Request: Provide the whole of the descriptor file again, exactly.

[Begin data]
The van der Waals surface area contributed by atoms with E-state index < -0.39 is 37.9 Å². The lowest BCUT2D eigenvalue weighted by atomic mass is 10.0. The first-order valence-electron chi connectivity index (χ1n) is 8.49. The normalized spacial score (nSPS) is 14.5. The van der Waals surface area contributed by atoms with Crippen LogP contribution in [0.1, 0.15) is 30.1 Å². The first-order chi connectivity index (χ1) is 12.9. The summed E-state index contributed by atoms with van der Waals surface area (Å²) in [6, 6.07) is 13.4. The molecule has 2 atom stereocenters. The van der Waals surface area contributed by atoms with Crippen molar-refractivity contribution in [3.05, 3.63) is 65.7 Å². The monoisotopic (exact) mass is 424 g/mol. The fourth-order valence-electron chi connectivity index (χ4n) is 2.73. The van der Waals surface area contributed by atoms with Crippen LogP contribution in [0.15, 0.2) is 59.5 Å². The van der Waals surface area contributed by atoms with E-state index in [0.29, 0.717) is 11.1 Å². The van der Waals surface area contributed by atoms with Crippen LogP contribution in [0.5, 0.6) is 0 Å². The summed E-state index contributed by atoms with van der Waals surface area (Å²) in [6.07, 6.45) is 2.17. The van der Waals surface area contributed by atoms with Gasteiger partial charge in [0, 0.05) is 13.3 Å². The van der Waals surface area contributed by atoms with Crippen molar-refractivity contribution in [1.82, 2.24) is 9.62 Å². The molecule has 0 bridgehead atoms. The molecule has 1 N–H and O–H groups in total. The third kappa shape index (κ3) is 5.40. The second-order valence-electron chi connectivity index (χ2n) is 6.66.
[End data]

The van der Waals surface area contributed by atoms with E-state index < -0.39 is 37.9 Å². The lowest BCUT2D eigenvalue weighted by atomic mass is 10.0. The first-order valence-electron chi connectivity index (χ1n) is 8.49. The normalized spacial score (nSPS) is 14.5. The van der Waals surface area contributed by atoms with Crippen LogP contribution in [0.1, 0.15) is 30.1 Å². The first-order chi connectivity index (χ1) is 12.9. The summed E-state index contributed by atoms with van der Waals surface area (Å²) in [6, 6.07) is 13.4. The molecule has 2 atom stereocenters. The van der Waals surface area contributed by atoms with Crippen molar-refractivity contribution in [3.05, 3.63) is 65.7 Å². The monoisotopic (exact) mass is 424 g/mol. The fourth-order valence-electron chi connectivity index (χ4n) is 2.73. The van der Waals surface area contributed by atoms with Crippen LogP contribution in [0.15, 0.2) is 59.5 Å². The van der Waals surface area contributed by atoms with E-state index in [0.29, 0.717) is 11.1 Å². The van der Waals surface area contributed by atoms with Crippen LogP contribution in [0.5, 0.6) is 0 Å². The summed E-state index contributed by atoms with van der Waals surface area (Å²) in [6.07, 6.45) is 2.17. The van der Waals surface area contributed by atoms with Gasteiger partial charge in [0, 0.05) is 13.3 Å². The van der Waals surface area contributed by atoms with Crippen molar-refractivity contribution in [1.82, 2.24) is 9.62 Å². The molecule has 0 bridgehead atoms. The molecule has 1 N–H and O–H groups in total. The third kappa shape index (κ3) is 5.40. The second-order valence-electron chi connectivity index (χ2n) is 6.66.